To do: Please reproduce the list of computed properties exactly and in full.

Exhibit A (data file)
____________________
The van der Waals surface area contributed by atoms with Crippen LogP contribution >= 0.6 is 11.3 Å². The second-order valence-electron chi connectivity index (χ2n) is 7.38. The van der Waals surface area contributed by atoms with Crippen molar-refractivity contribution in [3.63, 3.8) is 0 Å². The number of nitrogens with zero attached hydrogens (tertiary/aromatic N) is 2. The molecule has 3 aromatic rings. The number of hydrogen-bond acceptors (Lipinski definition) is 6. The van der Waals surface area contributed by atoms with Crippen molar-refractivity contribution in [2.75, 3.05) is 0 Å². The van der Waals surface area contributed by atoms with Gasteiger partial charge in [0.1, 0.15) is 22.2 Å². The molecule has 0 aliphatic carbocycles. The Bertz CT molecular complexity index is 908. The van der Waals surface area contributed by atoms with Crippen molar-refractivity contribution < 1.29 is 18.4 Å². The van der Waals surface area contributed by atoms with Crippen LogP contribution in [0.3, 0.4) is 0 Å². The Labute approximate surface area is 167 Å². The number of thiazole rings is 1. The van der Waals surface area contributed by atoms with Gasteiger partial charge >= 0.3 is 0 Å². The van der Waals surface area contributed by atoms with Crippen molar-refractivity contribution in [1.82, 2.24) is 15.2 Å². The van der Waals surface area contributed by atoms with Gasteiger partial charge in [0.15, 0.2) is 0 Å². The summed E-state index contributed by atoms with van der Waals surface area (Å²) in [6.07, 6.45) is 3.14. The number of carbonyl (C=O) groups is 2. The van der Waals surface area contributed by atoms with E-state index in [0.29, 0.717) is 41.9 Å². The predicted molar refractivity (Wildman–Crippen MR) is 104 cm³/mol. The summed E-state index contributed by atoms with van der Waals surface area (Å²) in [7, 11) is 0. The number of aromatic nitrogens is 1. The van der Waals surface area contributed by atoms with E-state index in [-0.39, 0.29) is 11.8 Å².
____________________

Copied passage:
The van der Waals surface area contributed by atoms with Crippen LogP contribution >= 0.6 is 11.3 Å². The second-order valence-electron chi connectivity index (χ2n) is 7.38. The van der Waals surface area contributed by atoms with Crippen molar-refractivity contribution in [3.63, 3.8) is 0 Å². The number of nitrogens with zero attached hydrogens (tertiary/aromatic N) is 2. The molecule has 3 aromatic rings. The number of hydrogen-bond acceptors (Lipinski definition) is 6. The van der Waals surface area contributed by atoms with Crippen molar-refractivity contribution in [2.75, 3.05) is 0 Å². The van der Waals surface area contributed by atoms with Gasteiger partial charge in [0.1, 0.15) is 22.2 Å². The molecule has 0 aliphatic carbocycles. The Bertz CT molecular complexity index is 908. The van der Waals surface area contributed by atoms with Crippen molar-refractivity contribution < 1.29 is 18.4 Å². The van der Waals surface area contributed by atoms with Crippen LogP contribution in [0.3, 0.4) is 0 Å². The Labute approximate surface area is 167 Å². The number of thiazole rings is 1. The van der Waals surface area contributed by atoms with Gasteiger partial charge >= 0.3 is 0 Å². The van der Waals surface area contributed by atoms with Crippen molar-refractivity contribution in [1.82, 2.24) is 15.2 Å². The van der Waals surface area contributed by atoms with Gasteiger partial charge in [0.15, 0.2) is 0 Å². The summed E-state index contributed by atoms with van der Waals surface area (Å²) in [6.07, 6.45) is 3.14. The number of carbonyl (C=O) groups is 2. The van der Waals surface area contributed by atoms with E-state index in [0.29, 0.717) is 41.9 Å². The predicted molar refractivity (Wildman–Crippen MR) is 104 cm³/mol. The summed E-state index contributed by atoms with van der Waals surface area (Å²) in [7, 11) is 0. The number of aromatic nitrogens is 1. The van der Waals surface area contributed by atoms with E-state index in [-0.39, 0.29) is 11.8 Å².